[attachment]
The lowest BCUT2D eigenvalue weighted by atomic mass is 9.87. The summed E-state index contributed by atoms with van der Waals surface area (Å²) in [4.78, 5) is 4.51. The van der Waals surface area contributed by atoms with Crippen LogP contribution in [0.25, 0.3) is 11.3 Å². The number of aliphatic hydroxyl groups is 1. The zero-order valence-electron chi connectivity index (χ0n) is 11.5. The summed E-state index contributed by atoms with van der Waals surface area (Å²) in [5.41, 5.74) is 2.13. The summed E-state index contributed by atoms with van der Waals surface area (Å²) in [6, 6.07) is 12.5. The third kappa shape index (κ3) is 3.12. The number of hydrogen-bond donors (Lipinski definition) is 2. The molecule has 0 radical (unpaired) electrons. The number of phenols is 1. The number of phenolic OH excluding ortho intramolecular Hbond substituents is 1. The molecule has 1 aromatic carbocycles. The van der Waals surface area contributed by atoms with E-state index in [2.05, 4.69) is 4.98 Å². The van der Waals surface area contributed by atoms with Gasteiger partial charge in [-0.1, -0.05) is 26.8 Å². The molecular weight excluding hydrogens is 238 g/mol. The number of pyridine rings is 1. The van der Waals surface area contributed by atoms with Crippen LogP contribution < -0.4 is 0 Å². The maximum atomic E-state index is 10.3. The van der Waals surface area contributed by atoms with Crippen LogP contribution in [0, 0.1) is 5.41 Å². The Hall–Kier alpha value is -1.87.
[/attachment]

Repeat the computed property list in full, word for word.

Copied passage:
The lowest BCUT2D eigenvalue weighted by atomic mass is 9.87. The summed E-state index contributed by atoms with van der Waals surface area (Å²) in [4.78, 5) is 4.51. The van der Waals surface area contributed by atoms with Crippen LogP contribution in [0.25, 0.3) is 11.3 Å². The number of aliphatic hydroxyl groups is 1. The zero-order valence-electron chi connectivity index (χ0n) is 11.5. The summed E-state index contributed by atoms with van der Waals surface area (Å²) in [5.41, 5.74) is 2.13. The summed E-state index contributed by atoms with van der Waals surface area (Å²) in [6, 6.07) is 12.5. The third kappa shape index (κ3) is 3.12. The number of hydrogen-bond donors (Lipinski definition) is 2. The molecule has 0 radical (unpaired) electrons. The number of phenols is 1. The number of phenolic OH excluding ortho intramolecular Hbond substituents is 1. The molecule has 1 aromatic carbocycles. The van der Waals surface area contributed by atoms with E-state index in [2.05, 4.69) is 4.98 Å². The van der Waals surface area contributed by atoms with Gasteiger partial charge in [-0.1, -0.05) is 26.8 Å². The molecular weight excluding hydrogens is 238 g/mol. The number of pyridine rings is 1. The van der Waals surface area contributed by atoms with Crippen LogP contribution < -0.4 is 0 Å². The maximum atomic E-state index is 10.3. The van der Waals surface area contributed by atoms with Crippen LogP contribution in [0, 0.1) is 5.41 Å². The Hall–Kier alpha value is -1.87.